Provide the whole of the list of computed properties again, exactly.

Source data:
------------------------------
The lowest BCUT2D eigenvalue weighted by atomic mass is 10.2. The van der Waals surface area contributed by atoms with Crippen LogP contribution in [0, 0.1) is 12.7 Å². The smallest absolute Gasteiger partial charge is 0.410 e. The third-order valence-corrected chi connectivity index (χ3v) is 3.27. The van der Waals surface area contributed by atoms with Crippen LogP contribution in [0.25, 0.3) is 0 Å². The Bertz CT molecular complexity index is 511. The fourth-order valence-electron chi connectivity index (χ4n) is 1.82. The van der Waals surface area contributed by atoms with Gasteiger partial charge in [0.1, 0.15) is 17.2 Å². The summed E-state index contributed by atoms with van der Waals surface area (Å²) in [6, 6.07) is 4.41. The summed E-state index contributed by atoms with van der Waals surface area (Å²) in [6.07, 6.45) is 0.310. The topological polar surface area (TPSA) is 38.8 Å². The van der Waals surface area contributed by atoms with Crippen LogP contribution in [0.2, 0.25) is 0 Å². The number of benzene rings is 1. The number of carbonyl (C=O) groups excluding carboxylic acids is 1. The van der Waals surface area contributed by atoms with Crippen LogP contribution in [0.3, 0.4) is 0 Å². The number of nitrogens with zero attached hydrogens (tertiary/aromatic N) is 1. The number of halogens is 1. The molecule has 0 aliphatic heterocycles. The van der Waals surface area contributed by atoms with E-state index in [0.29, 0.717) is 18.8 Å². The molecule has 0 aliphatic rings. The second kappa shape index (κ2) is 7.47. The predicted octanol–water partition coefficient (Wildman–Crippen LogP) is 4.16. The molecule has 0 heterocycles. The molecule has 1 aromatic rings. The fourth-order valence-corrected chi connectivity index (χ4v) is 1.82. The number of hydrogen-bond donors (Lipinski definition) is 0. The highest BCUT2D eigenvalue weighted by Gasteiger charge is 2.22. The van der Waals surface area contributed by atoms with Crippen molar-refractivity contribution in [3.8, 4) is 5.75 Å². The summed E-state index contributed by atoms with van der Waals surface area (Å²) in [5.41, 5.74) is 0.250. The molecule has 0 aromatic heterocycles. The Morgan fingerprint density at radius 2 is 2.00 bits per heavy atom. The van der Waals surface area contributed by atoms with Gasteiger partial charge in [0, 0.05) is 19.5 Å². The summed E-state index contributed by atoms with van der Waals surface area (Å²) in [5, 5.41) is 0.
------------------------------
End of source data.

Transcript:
The lowest BCUT2D eigenvalue weighted by atomic mass is 10.2. The van der Waals surface area contributed by atoms with Crippen LogP contribution in [0, 0.1) is 12.7 Å². The smallest absolute Gasteiger partial charge is 0.410 e. The third-order valence-corrected chi connectivity index (χ3v) is 3.27. The van der Waals surface area contributed by atoms with Crippen LogP contribution in [0.25, 0.3) is 0 Å². The Bertz CT molecular complexity index is 511. The fourth-order valence-electron chi connectivity index (χ4n) is 1.82. The van der Waals surface area contributed by atoms with Gasteiger partial charge in [0.1, 0.15) is 17.2 Å². The summed E-state index contributed by atoms with van der Waals surface area (Å²) in [6, 6.07) is 4.41. The summed E-state index contributed by atoms with van der Waals surface area (Å²) in [6.07, 6.45) is 0.310. The topological polar surface area (TPSA) is 38.8 Å². The van der Waals surface area contributed by atoms with Crippen LogP contribution in [0.2, 0.25) is 0 Å². The number of benzene rings is 1. The number of carbonyl (C=O) groups excluding carboxylic acids is 1. The van der Waals surface area contributed by atoms with Crippen LogP contribution in [0.3, 0.4) is 0 Å². The number of nitrogens with zero attached hydrogens (tertiary/aromatic N) is 1. The number of halogens is 1. The molecule has 0 aliphatic heterocycles. The van der Waals surface area contributed by atoms with E-state index in [0.29, 0.717) is 18.8 Å². The molecule has 0 aliphatic rings. The second kappa shape index (κ2) is 7.47. The predicted octanol–water partition coefficient (Wildman–Crippen LogP) is 4.16. The molecule has 0 heterocycles. The molecule has 1 aromatic rings. The fourth-order valence-corrected chi connectivity index (χ4v) is 1.82. The number of hydrogen-bond donors (Lipinski definition) is 0. The highest BCUT2D eigenvalue weighted by Gasteiger charge is 2.22. The van der Waals surface area contributed by atoms with Crippen molar-refractivity contribution in [3.8, 4) is 5.75 Å². The summed E-state index contributed by atoms with van der Waals surface area (Å²) in [5.41, 5.74) is 0.250. The molecule has 0 aromatic heterocycles. The Morgan fingerprint density at radius 2 is 2.00 bits per heavy atom. The van der Waals surface area contributed by atoms with Gasteiger partial charge in [0, 0.05) is 19.5 Å². The summed E-state index contributed by atoms with van der Waals surface area (Å²) in [5, 5.41) is 0.